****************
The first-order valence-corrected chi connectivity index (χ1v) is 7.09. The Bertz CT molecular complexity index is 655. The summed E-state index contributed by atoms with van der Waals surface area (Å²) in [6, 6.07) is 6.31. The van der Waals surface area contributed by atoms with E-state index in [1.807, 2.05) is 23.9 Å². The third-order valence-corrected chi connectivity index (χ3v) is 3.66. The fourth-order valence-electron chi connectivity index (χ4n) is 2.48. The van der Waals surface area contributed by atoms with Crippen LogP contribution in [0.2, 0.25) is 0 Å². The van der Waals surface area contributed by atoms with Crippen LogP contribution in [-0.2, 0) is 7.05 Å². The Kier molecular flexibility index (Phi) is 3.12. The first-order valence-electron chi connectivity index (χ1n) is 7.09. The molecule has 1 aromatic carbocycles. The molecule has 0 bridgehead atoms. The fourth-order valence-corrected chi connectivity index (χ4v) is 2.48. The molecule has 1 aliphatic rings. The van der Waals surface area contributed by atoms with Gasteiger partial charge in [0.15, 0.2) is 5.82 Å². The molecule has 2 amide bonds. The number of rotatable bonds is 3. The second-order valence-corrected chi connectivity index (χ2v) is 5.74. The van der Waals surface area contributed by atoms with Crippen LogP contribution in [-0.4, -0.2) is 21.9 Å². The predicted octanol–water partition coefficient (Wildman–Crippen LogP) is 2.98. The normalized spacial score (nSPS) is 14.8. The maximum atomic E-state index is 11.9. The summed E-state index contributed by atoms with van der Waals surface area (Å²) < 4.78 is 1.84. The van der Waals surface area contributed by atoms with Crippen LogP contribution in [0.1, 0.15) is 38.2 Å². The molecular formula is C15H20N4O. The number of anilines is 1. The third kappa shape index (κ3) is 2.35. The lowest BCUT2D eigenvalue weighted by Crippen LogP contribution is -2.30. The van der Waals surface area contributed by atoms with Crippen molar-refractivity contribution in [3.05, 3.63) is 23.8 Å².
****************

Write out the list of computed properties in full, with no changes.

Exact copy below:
The first-order valence-corrected chi connectivity index (χ1v) is 7.09. The Bertz CT molecular complexity index is 655. The summed E-state index contributed by atoms with van der Waals surface area (Å²) in [6, 6.07) is 6.31. The van der Waals surface area contributed by atoms with E-state index in [1.807, 2.05) is 23.9 Å². The third-order valence-corrected chi connectivity index (χ3v) is 3.66. The fourth-order valence-electron chi connectivity index (χ4n) is 2.48. The van der Waals surface area contributed by atoms with Crippen LogP contribution in [0.2, 0.25) is 0 Å². The van der Waals surface area contributed by atoms with Crippen LogP contribution in [-0.2, 0) is 7.05 Å². The Kier molecular flexibility index (Phi) is 3.12. The first-order valence-electron chi connectivity index (χ1n) is 7.09. The molecule has 1 aromatic carbocycles. The molecule has 0 bridgehead atoms. The fourth-order valence-corrected chi connectivity index (χ4v) is 2.48. The molecule has 1 aliphatic rings. The van der Waals surface area contributed by atoms with Gasteiger partial charge in [0.15, 0.2) is 5.82 Å². The molecule has 2 amide bonds. The number of rotatable bonds is 3. The second-order valence-corrected chi connectivity index (χ2v) is 5.74. The van der Waals surface area contributed by atoms with Crippen LogP contribution in [-0.4, -0.2) is 21.9 Å². The predicted octanol–water partition coefficient (Wildman–Crippen LogP) is 2.98. The normalized spacial score (nSPS) is 14.8. The maximum atomic E-state index is 11.9. The summed E-state index contributed by atoms with van der Waals surface area (Å²) < 4.78 is 1.84. The van der Waals surface area contributed by atoms with Crippen LogP contribution in [0.1, 0.15) is 38.2 Å². The molecular formula is C15H20N4O. The number of anilines is 1. The third kappa shape index (κ3) is 2.35. The lowest BCUT2D eigenvalue weighted by Crippen LogP contribution is -2.30. The van der Waals surface area contributed by atoms with Crippen molar-refractivity contribution in [3.05, 3.63) is 23.8 Å².